Since there is the One Supreme God who has created the Laws of Morality, it hardly seems rational to suggest that there are other viable laws of morality that violate the laws of morality present in nature which point to God and His mighty works. Therefore, if God is indeed the Author of morality, then it follows that His moral code should be the followed one, and He has outlined His moral code in the Bible: a code of righteousness, loving God and neighbor, justice, and mercy, and serving God. The Bible is a perfect and just intersection of all these concepts, summed up and pointing to one person: Jesus Christ, to whom the whole of Scripture testifies.
Though many may deny it, it is indeed possible to know things. The human capacity to reason has established that there are things that are, indeed knowable. Be it the tree planted in the front yard, the laws of gravity and motion, or the fact that that blue sports car cut you off in traffic yesterday, it is indeed possible to know certain things about life, reality, and existence. However, this veritable realization suddenly seems to vanish when one enters into the frenzied debate concerning moral philosophy. Here, it is argued, is a moral free-for-all. It is here that all reason and evidence fly out the window and people are free to pick and choose as they please, much like custom ordering a hamburger or a cup of coffee. “Who has the right to tell you that you are wrong?” it is argued. “It is not like there are any veritable truths to be discovered!” But wait… we just established that there are veritable truths to be discovered, which begs the question, should not people attempt to find the moral truth as well?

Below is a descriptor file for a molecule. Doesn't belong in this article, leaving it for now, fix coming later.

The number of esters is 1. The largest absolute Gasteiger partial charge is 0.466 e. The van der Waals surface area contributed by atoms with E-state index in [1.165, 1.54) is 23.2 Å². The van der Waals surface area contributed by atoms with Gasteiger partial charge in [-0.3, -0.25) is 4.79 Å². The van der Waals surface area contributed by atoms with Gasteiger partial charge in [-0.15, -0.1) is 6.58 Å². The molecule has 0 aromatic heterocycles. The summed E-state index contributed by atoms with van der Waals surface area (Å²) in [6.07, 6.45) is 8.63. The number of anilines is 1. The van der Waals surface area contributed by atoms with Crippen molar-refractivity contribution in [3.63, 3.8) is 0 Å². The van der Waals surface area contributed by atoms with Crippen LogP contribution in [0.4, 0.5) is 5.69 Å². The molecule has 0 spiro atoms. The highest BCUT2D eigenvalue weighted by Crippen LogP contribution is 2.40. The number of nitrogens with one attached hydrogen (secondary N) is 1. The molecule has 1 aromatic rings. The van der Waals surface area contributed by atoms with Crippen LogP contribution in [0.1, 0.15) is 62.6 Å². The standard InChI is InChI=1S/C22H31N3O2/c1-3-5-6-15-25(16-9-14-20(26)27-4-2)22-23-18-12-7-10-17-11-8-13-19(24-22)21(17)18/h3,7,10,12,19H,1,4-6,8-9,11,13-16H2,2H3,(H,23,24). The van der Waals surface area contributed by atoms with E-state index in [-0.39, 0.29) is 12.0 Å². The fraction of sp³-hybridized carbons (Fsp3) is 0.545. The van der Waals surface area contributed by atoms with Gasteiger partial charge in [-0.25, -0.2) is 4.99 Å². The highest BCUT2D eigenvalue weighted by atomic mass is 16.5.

It is here that I lay the foundation of my case for the Bible being the moral truth. Certainly the laws of logic have convinced us that two contradictory things cannot both be true. Think about it, a person cannot both be guilty and non-guilty of the same crime, and that bus coming towards you when you try to cross the street certainly cannot both hit and not hit you at the same time; it is madness to suggest otherwise. Therefore, how can Buddhism and Christianity both be right? Or how can Humanism and Calvinism both be totally valid systems of living? Clearly one must be wrong and the other correct, or else the truth is that there are no absolute moral standards at all and absolutely nothing matters. Therefore, we need to establish which standard is correct.
The only standard which carries any weight is the one backed by the Supreme Creator of the Universe. He set the terms and created the natural laws and order of the universe, so it makes sense that His Law of morality must be the correct one, for He deemed it to be a part of the woven fabric of the universe itself.